In the Justice League trailer, Barry says to Bruce Wayne, “I need, friends”…this is more the likely state of existence for Barry rather than the TV show version where he’s seen grappling with consequence rather than states of being. Much like a young Kal-El on earth would have struggled to breath, hear and see, Barry, with the type of ability he has shown to have, would certainly struggle in day to day ordinary life. Isolation and loneliness would play key parts in his life, the man can alter his “state”, imagine the weight of that immense power?
Literally being tapped into the universe’s electromagnetic energy would carry with it an altered state likely too much for the human body or mind to ever feel at ease. But that’s what comics have been doing for a hundred years now, helping you believe the impossible.
Also, he has the added responsibility of being able to affect time and space and alter current reality as we know it. Being one of only a few people who can negate the anti-life equation and time travel at will comes with added pressure. You don’t simply have those abilities and not expect to be tempted by everyone else on earth to use them. It’s an appropriate reaction then to shut yourself off from the world in general just to stop the white noise from happening. Everyone in the real world, both the righteous and the immoral, would want a piece of Barry Allen.
The Flash isn’t Barry’s alter ego, its simply a protectionist preoccupation, it doesn’t reveal a different person so much as it facilitates his more ambitious side. Whether he dressed in red tights or jeans and a t-shirt, Barry is Barry. Other super heroes wear a mask to cover up insecurities or protect their non-hero assets, Barry really only does it so he’s not naked after a day of “speeding”.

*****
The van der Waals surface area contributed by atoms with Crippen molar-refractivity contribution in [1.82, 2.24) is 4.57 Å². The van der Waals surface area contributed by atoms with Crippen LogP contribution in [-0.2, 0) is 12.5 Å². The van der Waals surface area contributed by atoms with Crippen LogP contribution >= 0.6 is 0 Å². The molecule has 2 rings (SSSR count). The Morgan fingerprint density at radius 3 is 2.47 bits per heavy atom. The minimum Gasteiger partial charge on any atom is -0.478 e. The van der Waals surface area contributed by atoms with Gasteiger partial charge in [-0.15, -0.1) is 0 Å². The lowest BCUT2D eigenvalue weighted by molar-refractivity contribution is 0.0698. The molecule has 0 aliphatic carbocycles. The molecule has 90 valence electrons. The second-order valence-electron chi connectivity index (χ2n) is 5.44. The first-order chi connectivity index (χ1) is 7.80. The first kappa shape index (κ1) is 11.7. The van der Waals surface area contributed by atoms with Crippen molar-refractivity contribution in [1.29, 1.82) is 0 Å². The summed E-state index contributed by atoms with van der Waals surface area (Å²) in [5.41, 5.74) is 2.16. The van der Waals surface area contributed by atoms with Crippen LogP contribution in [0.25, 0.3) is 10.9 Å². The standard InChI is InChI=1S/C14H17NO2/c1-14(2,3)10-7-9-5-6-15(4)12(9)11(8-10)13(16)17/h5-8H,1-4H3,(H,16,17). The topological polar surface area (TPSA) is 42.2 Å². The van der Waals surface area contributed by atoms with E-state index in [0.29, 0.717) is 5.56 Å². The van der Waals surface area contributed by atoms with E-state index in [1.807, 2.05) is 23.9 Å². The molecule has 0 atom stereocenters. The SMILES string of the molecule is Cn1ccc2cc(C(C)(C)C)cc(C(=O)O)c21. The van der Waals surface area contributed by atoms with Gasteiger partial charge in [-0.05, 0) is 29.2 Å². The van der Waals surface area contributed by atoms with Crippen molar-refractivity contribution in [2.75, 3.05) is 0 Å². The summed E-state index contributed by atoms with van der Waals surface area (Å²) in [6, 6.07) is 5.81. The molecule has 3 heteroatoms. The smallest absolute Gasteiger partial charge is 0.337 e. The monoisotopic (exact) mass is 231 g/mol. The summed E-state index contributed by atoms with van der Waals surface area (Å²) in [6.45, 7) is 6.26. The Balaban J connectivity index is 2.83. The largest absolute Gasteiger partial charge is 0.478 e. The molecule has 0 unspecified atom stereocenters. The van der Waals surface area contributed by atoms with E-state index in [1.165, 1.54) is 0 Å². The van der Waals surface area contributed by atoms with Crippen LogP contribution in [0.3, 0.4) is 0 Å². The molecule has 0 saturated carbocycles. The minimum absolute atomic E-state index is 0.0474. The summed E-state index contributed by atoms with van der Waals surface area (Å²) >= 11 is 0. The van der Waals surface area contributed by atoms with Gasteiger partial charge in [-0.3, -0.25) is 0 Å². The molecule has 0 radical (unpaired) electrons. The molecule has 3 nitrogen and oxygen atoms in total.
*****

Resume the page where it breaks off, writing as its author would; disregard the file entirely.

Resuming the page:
While most superheroes may feel the weight of the world on their shoulders, imagine the collective weight on a infinite universe that’s expanding at the speed of light? That’s quite a weight to bear for a human being, and let’s not forget that, Barry is human after all. Another thing to remember is that he didn’t choose to be like this, it was a one in a million lightning strike combined with the exact mixture of chemicals needed and being in the wrong place at the wrong time. If you’re able to get over that fact alone, bad timing, a lifetime of potential isolation and loneliness awaits.
So, for all his meta-human abilities, Barry Allen is indeed a tragic figure, albeit a heroic one. He’s destined to watch time go by at the slowest quantum levels imaginable and watching the people he loves and cares about die years ahead of him…relatively speaking.
Do you think you could imagine anything so lonely?
Till next time…